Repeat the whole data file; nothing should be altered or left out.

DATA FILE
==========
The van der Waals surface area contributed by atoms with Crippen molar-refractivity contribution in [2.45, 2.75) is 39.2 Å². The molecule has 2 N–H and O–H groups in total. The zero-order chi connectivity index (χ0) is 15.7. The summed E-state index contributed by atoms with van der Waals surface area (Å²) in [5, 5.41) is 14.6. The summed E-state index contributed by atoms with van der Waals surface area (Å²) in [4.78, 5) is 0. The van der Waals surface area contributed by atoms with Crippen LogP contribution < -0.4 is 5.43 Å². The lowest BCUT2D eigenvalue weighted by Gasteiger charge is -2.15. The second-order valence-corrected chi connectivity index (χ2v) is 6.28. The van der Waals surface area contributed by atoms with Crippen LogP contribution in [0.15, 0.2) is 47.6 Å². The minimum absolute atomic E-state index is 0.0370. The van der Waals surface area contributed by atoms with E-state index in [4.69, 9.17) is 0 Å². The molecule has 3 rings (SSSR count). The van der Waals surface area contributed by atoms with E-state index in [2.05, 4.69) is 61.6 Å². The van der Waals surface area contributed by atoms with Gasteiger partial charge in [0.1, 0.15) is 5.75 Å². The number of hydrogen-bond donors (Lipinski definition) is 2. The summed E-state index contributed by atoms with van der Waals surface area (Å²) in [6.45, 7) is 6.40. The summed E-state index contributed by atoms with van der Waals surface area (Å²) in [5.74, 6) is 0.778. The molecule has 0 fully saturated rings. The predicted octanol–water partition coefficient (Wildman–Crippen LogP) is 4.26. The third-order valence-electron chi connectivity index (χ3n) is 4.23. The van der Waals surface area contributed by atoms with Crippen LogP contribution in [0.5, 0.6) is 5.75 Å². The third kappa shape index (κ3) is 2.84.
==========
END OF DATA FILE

The van der Waals surface area contributed by atoms with Crippen molar-refractivity contribution in [2.45, 2.75) is 39.2 Å². The molecule has 2 N–H and O–H groups in total. The zero-order chi connectivity index (χ0) is 15.7. The summed E-state index contributed by atoms with van der Waals surface area (Å²) in [5, 5.41) is 14.6. The summed E-state index contributed by atoms with van der Waals surface area (Å²) in [4.78, 5) is 0. The van der Waals surface area contributed by atoms with Crippen LogP contribution < -0.4 is 5.43 Å². The lowest BCUT2D eigenvalue weighted by Gasteiger charge is -2.15. The second-order valence-corrected chi connectivity index (χ2v) is 6.28. The van der Waals surface area contributed by atoms with Crippen LogP contribution in [0.15, 0.2) is 47.6 Å². The minimum absolute atomic E-state index is 0.0370. The van der Waals surface area contributed by atoms with E-state index in [4.69, 9.17) is 0 Å². The molecule has 3 rings (SSSR count). The van der Waals surface area contributed by atoms with E-state index in [2.05, 4.69) is 61.6 Å². The van der Waals surface area contributed by atoms with Gasteiger partial charge in [0.1, 0.15) is 5.75 Å². The number of hydrogen-bond donors (Lipinski definition) is 2. The summed E-state index contributed by atoms with van der Waals surface area (Å²) in [6.45, 7) is 6.40. The summed E-state index contributed by atoms with van der Waals surface area (Å²) in [5.74, 6) is 0.778. The molecule has 0 fully saturated rings. The predicted octanol–water partition coefficient (Wildman–Crippen LogP) is 4.26. The third-order valence-electron chi connectivity index (χ3n) is 4.23. The van der Waals surface area contributed by atoms with Crippen LogP contribution in [0.5, 0.6) is 5.75 Å². The third kappa shape index (κ3) is 2.84.